Progressive β-cell dysfunction hinders the maintenance of glycaemic control in type 2 diabetes, but comparative data on β-cell-protective therapies are lacking in the early stage of type 2 diabetes. Here we evaluated the comparative glycaemic efficacy and impact on β-cell function of three antihyperglycaemic agents that have a β-cell-protective effect, exenatide, insulin and pioglitazone, in newly diagnosed patients with type 2 diabetes.Design and methods.
In this 48-week, multicentre, parallel-group study, 416 patients newly diagnosed with type 2 diabetes were randomly assigned 1 : 1 : 1 to receive exenatide, insulin or pioglitazone. The primary end-point was the change in glycosylated haemoglobin (HbA1c) from baseline. Secondary end-points included effects on weight, blood pressure, lipid profiles and β-cell function assessed by homeostasis model assessment, fasting proinsulin:insulin (PI/I), disposition index (DI) and acute insulin response (AIR).Results.
At week 48, mean [95% confidence interval (CI)] HbA1c changes from baseline were −1.8% (−1.55% to −2.05%) with exenatide, −1.7% (−1.52% to −1.96%) with insulin and −1.5% (−1.23% to −1.71%) with pioglitazone. Treatment differences were −0.20% (95% CI −0.46% to 0.06%) for exenatide versus insulin (P = 0.185), and −0.37% (95% CI −0.63% to −0.12%) for exenatide versus pioglitazone (P = 0.002). Significant improvements from baseline in AIR, PI/I and DI were observed with all treatments, with the greatest improvements in DI, as well as weight, blood pressure and lipid profile, observed with exenatide.Conclusions.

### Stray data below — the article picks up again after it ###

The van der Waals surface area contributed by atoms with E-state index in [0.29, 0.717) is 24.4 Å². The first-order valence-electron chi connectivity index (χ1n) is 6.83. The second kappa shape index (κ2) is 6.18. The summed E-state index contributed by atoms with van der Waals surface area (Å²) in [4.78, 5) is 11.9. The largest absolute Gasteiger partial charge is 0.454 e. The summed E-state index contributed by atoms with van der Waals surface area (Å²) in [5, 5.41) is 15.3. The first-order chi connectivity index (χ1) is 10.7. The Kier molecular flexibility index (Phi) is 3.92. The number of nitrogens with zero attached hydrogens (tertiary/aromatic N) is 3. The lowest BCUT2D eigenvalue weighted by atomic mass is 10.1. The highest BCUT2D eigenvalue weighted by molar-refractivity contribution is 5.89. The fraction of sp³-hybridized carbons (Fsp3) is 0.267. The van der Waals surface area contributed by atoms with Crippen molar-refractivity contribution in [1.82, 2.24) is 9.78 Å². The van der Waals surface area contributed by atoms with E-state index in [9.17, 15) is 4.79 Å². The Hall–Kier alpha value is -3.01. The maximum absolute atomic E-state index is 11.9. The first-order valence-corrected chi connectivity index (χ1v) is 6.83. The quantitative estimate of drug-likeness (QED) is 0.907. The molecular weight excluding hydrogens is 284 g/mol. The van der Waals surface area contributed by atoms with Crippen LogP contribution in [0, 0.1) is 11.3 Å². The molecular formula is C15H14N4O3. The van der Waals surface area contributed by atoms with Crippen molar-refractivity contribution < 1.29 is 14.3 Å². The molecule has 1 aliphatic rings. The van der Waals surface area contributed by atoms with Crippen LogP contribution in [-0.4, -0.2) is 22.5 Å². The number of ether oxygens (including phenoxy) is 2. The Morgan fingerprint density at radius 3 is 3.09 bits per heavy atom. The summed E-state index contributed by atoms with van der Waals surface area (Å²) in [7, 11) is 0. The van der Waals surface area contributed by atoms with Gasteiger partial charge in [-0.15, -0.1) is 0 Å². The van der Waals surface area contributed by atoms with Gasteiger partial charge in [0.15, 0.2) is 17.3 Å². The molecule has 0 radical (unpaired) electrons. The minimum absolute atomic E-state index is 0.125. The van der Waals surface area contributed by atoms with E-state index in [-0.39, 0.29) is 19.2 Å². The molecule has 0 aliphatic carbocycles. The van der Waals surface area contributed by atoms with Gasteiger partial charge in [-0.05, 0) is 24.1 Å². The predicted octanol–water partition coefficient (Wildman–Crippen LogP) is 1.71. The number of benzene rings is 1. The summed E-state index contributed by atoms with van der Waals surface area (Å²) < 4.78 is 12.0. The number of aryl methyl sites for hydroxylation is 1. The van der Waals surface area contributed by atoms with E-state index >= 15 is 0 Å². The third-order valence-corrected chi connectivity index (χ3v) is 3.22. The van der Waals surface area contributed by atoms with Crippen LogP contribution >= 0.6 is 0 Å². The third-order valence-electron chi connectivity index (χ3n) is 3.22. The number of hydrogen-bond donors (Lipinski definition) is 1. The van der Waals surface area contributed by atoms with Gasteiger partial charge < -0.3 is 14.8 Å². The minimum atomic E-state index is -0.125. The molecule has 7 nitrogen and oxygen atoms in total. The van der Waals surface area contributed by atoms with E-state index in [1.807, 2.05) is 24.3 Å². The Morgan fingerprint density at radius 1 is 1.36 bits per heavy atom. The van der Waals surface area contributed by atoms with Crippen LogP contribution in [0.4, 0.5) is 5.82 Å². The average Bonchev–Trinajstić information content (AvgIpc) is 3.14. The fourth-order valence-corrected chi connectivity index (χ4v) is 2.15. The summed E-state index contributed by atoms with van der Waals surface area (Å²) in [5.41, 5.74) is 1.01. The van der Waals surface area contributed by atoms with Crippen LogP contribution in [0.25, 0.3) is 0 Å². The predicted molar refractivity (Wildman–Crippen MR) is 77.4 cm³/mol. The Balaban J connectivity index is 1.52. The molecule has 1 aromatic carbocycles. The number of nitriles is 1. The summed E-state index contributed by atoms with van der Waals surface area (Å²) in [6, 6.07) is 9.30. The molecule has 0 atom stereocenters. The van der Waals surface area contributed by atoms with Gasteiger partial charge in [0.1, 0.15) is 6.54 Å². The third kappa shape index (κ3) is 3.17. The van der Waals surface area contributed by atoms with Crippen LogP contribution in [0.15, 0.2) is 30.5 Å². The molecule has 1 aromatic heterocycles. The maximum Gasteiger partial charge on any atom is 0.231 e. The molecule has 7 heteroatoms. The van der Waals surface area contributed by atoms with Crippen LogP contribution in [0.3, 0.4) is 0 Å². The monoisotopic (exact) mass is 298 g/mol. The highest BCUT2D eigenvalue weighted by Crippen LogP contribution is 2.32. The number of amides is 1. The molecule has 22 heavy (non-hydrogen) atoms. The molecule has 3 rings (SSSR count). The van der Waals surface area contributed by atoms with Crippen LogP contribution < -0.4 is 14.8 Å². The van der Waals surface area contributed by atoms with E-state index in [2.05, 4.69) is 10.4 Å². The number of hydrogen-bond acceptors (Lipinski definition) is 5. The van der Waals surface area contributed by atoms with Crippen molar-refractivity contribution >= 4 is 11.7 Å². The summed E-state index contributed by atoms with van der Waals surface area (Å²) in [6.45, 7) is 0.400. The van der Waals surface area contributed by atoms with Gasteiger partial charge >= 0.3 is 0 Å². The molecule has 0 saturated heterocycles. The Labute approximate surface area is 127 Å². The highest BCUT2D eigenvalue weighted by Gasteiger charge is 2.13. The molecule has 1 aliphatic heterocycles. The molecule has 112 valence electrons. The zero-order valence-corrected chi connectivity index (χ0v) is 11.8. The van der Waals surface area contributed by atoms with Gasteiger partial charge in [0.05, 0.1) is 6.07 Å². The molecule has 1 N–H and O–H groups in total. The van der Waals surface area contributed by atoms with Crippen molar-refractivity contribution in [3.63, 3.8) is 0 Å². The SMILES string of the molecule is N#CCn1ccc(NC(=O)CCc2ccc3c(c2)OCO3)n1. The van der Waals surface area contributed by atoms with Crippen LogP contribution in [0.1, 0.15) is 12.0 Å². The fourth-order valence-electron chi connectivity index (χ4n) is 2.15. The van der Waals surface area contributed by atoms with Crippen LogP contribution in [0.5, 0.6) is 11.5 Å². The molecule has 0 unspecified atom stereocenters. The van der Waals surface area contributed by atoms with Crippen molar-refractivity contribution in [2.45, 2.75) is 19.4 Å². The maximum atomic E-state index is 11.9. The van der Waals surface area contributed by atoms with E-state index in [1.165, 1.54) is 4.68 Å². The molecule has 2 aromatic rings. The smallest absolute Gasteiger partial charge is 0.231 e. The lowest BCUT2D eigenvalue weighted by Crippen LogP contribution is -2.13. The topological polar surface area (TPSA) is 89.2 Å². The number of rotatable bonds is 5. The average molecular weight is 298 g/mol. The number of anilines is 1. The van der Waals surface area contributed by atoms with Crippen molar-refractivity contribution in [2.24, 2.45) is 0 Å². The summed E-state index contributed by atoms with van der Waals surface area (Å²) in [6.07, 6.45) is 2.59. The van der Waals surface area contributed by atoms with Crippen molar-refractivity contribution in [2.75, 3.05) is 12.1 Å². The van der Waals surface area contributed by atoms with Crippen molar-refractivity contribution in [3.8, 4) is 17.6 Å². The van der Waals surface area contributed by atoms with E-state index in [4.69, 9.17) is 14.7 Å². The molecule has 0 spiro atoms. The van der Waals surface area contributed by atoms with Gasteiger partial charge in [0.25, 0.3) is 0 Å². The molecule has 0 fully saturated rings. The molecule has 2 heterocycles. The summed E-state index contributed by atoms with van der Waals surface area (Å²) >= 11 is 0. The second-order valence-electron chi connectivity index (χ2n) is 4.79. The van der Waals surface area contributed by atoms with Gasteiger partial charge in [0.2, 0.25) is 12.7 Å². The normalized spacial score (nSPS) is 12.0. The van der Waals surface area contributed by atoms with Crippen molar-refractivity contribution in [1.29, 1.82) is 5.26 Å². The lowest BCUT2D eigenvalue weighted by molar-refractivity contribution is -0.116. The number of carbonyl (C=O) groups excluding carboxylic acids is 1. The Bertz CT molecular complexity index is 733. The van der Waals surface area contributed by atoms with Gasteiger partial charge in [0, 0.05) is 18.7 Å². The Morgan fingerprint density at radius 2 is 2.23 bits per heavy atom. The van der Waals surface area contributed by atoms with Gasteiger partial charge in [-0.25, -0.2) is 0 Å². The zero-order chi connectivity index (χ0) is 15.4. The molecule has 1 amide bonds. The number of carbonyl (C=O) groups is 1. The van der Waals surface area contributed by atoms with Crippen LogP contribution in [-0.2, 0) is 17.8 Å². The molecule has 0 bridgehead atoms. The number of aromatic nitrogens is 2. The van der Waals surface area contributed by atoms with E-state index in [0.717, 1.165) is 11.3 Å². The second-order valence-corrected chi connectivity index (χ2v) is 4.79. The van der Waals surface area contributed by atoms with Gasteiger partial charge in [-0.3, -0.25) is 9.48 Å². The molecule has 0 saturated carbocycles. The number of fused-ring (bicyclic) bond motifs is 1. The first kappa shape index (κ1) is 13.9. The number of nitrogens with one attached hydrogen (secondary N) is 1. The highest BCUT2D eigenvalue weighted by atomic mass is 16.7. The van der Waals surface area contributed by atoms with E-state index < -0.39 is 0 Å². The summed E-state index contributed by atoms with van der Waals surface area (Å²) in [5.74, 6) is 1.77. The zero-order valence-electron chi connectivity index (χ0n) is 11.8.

All three agents showed efficacy regarding glycaemic control and metabolic benefits; however, exenatide showed the greatest efficacy. β-cell function improved in all treatment groups; hence, early initiation of β-cell-protective therapy may halt the decline in β-cell function in type 2 diabetes.